ELP Biography, apparently written in 1973

EMERSON, LAKE AND PALMER: Vocal and instrumental group, all born England. Greg Lake, Bournemouth, November 10, 1948; Keith Emerson, November 1; Carl Palmer, March 20.

The praise that greeted the new rock combination of Emerson, Lake and Palmer at the start of the l970s was almost unbelievable. No reviewer in England or America had anything but superlatives for the trio. After their first appearance in the Fillmore East in New York City in March l97l,the Cash Box critic stated emphatically, "Emerson. Lake and Palmer have no faults." Coming from their Carnegie Hall concert, during the same U.S. debut tour, Nancy Ehrlich of Billboard wrote, "Let's mention that Greg Lake is a fine singer and an excellent bass player and also very impressive on acoustic guitar...

"Let's note also that Carl Palmer is the finest supportive drummer since Keith Moon. [But] It's still Emerson's show, which means it's enormous. Here is a man who has to keep running constantly to work off too much energy for one person to handle. It comes out in a constant rush of 32nd notes, played on two electric organs at once, plus Moog, plus piano, plus several obscure sound-producing devices."

These sentiments were echoed by the people who count, the rock music fans, who attended many of the group's first performances in England in late 1970 and subsequent shows at home and abroad in 1971-72. Though it is impossible to duplicate on record all the energy and excitement of the group's live appearances, the fact remains that their first album and singles releases rank among the best of the early 1970s, hopefully pointing toward a confirmation of supergroup status as the decade proceeds.

The three group members all brought many years of experience to EL&P, even though all were still in their mid-twenties when the trio was born. They all began learning their instruments very early and started performing with local rock groups in England from the time they were 12 or 13. Lake and Palmer were basically blues-and rock-oriented from the start, but Emerson began as a boy with classical piano lessons, something evidenced by the Bela Bartok strains in the group's debut LP. As Emerson told Pete Senoff, "On the first album, there was a definite Bartok influence and Bartok was a very percussive pianist. He treated the piano like a drum . . . like a drum melody."

By the late 1960s each of the group members was with different first-rank rock groups. Lake was one of the founding members of King Crimson, Palmer was with the Crazy World of Arthur Brown, and Emerson was with the Nice. The latter group never achieved a break-through with American fans during its existence (the group broke up in 1970), but was a sensation in England.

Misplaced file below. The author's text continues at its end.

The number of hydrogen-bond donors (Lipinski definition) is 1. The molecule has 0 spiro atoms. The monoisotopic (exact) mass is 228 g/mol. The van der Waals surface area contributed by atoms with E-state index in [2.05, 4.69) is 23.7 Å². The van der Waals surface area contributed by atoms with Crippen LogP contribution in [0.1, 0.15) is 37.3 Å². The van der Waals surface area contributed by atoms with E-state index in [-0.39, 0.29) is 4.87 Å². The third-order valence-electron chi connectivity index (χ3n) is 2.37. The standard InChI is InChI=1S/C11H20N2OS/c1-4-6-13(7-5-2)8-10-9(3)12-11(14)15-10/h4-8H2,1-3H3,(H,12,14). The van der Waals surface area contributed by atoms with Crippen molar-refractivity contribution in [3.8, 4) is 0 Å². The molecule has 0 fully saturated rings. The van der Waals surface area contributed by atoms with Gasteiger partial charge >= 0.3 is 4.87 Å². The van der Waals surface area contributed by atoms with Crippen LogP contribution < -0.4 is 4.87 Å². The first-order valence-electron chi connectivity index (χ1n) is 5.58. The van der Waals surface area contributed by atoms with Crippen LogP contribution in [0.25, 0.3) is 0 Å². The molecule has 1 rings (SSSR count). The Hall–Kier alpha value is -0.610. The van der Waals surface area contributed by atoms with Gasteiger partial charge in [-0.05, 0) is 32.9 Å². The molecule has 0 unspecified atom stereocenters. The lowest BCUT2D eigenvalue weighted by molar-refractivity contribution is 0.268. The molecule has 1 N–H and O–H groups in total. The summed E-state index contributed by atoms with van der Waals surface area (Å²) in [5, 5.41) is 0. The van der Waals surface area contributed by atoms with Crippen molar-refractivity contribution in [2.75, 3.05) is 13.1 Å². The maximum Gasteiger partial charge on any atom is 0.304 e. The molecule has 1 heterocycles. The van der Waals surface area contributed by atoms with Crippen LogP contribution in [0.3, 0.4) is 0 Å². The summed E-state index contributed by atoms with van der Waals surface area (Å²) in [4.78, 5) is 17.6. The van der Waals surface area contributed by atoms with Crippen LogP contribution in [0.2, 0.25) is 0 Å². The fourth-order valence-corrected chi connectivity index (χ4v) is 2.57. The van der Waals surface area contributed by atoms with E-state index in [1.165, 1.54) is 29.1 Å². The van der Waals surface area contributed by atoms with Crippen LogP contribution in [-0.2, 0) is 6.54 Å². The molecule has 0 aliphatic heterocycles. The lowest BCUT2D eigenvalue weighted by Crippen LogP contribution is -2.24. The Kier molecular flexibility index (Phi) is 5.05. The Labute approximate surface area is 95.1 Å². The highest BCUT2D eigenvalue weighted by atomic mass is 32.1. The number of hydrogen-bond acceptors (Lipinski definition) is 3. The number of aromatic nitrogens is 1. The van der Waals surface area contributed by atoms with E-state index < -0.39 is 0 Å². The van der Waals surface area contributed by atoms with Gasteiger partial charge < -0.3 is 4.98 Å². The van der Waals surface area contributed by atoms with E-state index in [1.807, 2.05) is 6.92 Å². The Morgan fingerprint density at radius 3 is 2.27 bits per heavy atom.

The birth pangs of EL&P started in San Francisco. As Lake told Senoff. "Well, the first to get together were Keith and myself. It happened in San Francisco when Keith was playing the Fillmore with the Nice and I was there with King Crimson. At that time, we were both thinking of a musical change and got to talking. Then we went back to England and eventually met up with Carl."

The three rehearsed for two to three months in mid-1970, then began to try their new stylings, most of which were written by them, on audiences in London and other major English cities. They signed with Island Records in England, with Atlantic's Cotillion label assigned U.S. distribution rights. Their debut LP, "Emerson, Lake and Palmer," was released in the spring of 1971 and became one of the most acclaimed albums of the year at home and in the U.S. and Canadian markets. The album moved on the U.S. charts in March and entered the top 20 a few months later. The group followed with another LP, "Tarkus," which showed up on hit lists the end of 1971. It earned a gold record and was voted Best Album of 1971 in the Melody Maker poll, which also awarded the 2nd Best Group honors. The band also placed several singles on the charts, including "Lucky Man" and "Stone of Tears [sic]."

In their in-person work, the group underlined their interest in relating rock to the classics with several of their arrangements. Most striking was their 45-minute set based on Moussorgsky's [sic] famous classical composition, "Pictures at an Exhibition." Critics were amazed that a performance based on such a theme could hold audience attention for such a long period. However, the three artists stressed the variety and content of the music to interviewers. Emerson noted that the instrumentation varied constantly throughout the composition, and Palmer pointed out to one reporter that "It covers just about every style of playing. There's a 12-bar blues, there's light singing, everything imaginable can be gotten from it. It's just a glorious work."

In 1972 the group earned gold records for the albums "Pictures at an Exhibition" and "Trilogy," the latter still a best seller in early '73.